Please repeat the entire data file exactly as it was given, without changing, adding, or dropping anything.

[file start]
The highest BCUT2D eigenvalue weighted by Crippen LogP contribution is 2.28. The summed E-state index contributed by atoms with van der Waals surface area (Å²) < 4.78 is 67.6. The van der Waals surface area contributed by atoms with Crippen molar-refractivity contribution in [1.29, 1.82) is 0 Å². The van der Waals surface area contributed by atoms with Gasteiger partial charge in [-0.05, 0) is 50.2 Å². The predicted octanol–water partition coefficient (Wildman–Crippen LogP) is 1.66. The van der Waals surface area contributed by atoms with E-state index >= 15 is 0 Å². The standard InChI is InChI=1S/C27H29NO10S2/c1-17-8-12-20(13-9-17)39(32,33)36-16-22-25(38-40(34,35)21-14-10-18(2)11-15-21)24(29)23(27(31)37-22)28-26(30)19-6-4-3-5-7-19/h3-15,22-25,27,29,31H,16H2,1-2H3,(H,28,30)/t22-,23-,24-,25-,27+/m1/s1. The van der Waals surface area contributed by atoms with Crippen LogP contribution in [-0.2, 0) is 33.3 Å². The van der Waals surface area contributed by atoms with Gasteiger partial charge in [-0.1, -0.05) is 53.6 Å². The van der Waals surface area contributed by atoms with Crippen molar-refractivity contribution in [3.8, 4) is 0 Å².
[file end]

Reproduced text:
The highest BCUT2D eigenvalue weighted by Crippen LogP contribution is 2.28. The summed E-state index contributed by atoms with van der Waals surface area (Å²) < 4.78 is 67.6. The van der Waals surface area contributed by atoms with Crippen molar-refractivity contribution in [1.29, 1.82) is 0 Å². The van der Waals surface area contributed by atoms with Gasteiger partial charge in [-0.05, 0) is 50.2 Å². The predicted octanol–water partition coefficient (Wildman–Crippen LogP) is 1.66. The van der Waals surface area contributed by atoms with E-state index >= 15 is 0 Å². The standard InChI is InChI=1S/C27H29NO10S2/c1-17-8-12-20(13-9-17)39(32,33)36-16-22-25(38-40(34,35)21-14-10-18(2)11-15-21)24(29)23(27(31)37-22)28-26(30)19-6-4-3-5-7-19/h3-15,22-25,27,29,31H,16H2,1-2H3,(H,28,30)/t22-,23-,24-,25-,27+/m1/s1. The van der Waals surface area contributed by atoms with Crippen LogP contribution in [-0.2, 0) is 33.3 Å². The van der Waals surface area contributed by atoms with Gasteiger partial charge in [-0.1, -0.05) is 53.6 Å². The van der Waals surface area contributed by atoms with Crippen molar-refractivity contribution in [3.8, 4) is 0 Å².